Tech City

Tech City making steady progress

Construction is well underway on the sustainable live-work-play development San Felasco Tech City, and eda is excited to be a part of it! Read the Gainesville Sun article here.

The San Felasco Tech City, the brainchild of Glaeser and Rich Blaser, CEO of Infinite Energy, is under construction. The development will be something of a live-work-play concept, where seasoned companies, like Fracture, that have grown and need more space, can expand. It will also serve as a place for startups to accelerate growth, Glaeser said.

The wheels have been turning behind the scenes of the San Felasco Tech City for months.

Thursday, at its site off U.S. 441 in Alachua, wheels turning on a tractor were kicking up dirt as its machinery worked to move and level earth.

A steel frame had been raised as a skeleton to one of the tech development’s 30,000-square-foot tech buildings. Concrete slabs had been poured to mark square footage already leased by tech companies that have signed on to be a part of the tech city, that should really be called a tech community, said Mitch Glaeser, CEO of the Emory Group of Companies.

“It’s remarkable,” Glaeser said. “It’s very exciting to see the activity that’s going on with the project.”

The San Felasco Tech City, the brainchild of Glaeser and Rich Blaser, CEO of Infinite Energy, is under construction. The development will be something of a live-work-play concept, where seasoned companies, like Fracture, that have grown and need more space, can expand. It will also serve as a place for startups to accelerate growth, Glaeser said.

There will also be several housing units in the community, allowing Tech City tenants and employees the opportunity to move closer to work or collaborate, he said.

With a recent purchase of 27 acres of Phoenix Park, made to allow for more homes to be built and green space, the total development will encompass 82 acres, with 300,000 square feet of tech space. The space will be used for research, labs, offices, retail and light manufacturing, among other uses.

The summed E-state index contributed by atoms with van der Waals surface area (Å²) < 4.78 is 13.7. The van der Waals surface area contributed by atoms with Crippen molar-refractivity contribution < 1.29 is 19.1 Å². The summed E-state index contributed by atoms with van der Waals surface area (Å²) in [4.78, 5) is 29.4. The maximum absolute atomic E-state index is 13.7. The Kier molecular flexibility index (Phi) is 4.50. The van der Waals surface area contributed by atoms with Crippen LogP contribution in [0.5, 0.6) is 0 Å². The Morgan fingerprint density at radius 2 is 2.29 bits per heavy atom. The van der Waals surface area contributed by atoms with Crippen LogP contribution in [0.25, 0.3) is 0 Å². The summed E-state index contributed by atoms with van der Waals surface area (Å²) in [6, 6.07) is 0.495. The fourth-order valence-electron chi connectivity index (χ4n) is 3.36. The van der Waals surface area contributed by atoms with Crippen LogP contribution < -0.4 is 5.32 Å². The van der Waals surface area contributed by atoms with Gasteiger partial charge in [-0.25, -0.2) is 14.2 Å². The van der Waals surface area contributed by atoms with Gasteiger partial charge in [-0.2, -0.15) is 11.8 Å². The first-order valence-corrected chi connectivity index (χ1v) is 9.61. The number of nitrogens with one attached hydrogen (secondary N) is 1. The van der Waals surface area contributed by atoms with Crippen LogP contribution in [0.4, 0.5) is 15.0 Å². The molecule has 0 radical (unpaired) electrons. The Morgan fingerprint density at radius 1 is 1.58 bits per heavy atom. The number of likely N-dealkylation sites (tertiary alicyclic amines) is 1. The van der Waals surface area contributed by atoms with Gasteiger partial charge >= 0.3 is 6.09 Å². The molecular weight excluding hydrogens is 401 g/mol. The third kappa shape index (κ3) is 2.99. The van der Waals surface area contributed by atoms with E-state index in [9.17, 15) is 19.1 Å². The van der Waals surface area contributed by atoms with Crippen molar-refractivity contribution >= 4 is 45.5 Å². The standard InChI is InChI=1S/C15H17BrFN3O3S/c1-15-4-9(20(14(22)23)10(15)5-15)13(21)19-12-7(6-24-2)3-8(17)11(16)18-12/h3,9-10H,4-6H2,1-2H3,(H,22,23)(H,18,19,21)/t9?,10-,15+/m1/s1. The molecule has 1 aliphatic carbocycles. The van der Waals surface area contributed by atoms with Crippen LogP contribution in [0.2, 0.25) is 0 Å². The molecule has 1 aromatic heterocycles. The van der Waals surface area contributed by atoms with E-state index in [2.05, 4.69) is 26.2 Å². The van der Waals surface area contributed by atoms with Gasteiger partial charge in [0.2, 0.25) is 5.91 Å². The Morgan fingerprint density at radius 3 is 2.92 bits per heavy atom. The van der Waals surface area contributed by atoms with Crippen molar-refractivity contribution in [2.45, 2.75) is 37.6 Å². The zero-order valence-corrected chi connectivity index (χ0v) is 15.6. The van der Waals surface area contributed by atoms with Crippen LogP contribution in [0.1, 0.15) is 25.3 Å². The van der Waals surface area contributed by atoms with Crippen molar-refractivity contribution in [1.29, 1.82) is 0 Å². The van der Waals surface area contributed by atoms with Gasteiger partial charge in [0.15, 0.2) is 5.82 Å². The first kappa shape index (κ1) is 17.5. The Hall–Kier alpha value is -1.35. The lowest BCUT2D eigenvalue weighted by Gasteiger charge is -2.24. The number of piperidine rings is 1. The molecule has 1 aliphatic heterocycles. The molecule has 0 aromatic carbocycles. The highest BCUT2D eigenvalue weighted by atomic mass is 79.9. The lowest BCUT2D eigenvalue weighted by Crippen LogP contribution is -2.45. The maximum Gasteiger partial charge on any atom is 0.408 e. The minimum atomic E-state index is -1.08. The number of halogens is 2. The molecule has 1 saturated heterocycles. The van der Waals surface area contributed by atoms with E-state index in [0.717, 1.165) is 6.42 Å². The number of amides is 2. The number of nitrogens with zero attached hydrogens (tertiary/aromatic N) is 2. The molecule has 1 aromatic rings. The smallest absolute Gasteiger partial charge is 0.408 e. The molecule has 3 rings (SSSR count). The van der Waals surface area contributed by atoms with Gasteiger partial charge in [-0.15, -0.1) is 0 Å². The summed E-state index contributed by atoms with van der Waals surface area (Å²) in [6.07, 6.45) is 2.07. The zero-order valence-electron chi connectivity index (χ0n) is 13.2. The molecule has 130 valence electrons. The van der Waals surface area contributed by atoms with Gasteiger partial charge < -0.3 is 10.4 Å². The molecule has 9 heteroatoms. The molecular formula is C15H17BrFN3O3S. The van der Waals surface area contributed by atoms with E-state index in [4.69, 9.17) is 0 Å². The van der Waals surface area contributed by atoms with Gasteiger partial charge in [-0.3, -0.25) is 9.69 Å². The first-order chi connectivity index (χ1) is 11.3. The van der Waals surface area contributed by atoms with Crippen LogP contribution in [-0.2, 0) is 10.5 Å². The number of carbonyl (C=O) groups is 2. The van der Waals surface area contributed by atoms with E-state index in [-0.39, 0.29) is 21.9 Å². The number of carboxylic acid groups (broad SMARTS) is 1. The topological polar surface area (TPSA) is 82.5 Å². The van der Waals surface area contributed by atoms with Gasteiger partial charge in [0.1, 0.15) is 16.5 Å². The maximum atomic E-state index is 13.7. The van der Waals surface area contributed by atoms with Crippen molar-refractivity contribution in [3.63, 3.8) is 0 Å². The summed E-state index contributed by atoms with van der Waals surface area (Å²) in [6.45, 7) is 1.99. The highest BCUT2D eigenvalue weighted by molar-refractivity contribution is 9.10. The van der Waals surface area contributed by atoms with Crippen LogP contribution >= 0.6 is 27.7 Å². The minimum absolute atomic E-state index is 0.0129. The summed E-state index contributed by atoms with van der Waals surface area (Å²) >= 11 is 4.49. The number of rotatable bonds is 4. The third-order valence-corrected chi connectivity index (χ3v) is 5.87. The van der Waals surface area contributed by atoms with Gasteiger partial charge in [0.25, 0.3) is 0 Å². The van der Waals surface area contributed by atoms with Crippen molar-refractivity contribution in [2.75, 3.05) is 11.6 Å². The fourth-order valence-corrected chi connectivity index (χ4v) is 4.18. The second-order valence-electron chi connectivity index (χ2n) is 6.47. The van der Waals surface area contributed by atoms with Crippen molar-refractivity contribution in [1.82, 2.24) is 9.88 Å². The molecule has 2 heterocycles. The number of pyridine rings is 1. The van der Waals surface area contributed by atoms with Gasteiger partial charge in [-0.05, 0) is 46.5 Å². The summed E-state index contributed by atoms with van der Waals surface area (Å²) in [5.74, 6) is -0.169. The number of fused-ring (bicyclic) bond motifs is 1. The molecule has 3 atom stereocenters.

Six companies have signed on for 42,500 square feet of the project. Fracture, a digital printing company which typically prints on glass, has signed on for 30,000 square feet.

Glaeser believes all the available space in Tech City will help keep technology jobs in Gainesville if companies move in, rather than being forced to move to other tech hubs like Tampa.

On Thursday, Glaeser proudly held a site plan and pointed out other features to come across the development site: 252 single and multi-family housing units, with a clubhouse, playground and pool area, a coffee and sandwich shop and seven 22-foot solar trees that power the community’s lighting.

Also on Thursday, a team at Studio Circle Square, a design and fabrication studio owned by Alexis Dold, the same designer who made the Cade Museum sign, were working on the tech city’s solar trees.

Sparks popped as team members welded metal.

Dold has designed and nearly completed at least one of the seven solar trees that will stand about two stories tall in the tech city.

The trees are made of several metal tubes, which electrical wiring runs through. Each tree has 12 solar panels that collect sunlight from both the top and light that bounces off the ground.

They will be painted red.

Glaeser said the trees in the tech city may eventually be used as places for people to charge their phones or laptops while they work.

However, they will mostly be used to power the development’s lighting system. Each tree will produce three kilowatt hours of power each day, Dold said.

“Any left over power will be transferred to its power grid,” he said.

Though the trees have a fancy tech feel, they are also a way to make sustainable energy artistic and visible, perhaps inspiring others to “celebrate solar,” Glaeser said.

Glaeser said there’s a possibility that he and Dold could create a business making solar trees, which would be run out of Tech City.

The first 20 percent, or 60,000 square feet of tech space, will be completed for tenants in April, along with some of the development’s roadways. Phase II, slated for 27 new homes, will begin construction in early 2019.

“I think this is something the business and tech community and Gainesville should be very excited about,” Glaeser said. “It’s going to be great.”

Tech City will join Progress Park, which holds the Sid Martin Biotechnology Incubator, as another technology hub located in the city of Alachua. They’re located just a few miles apart.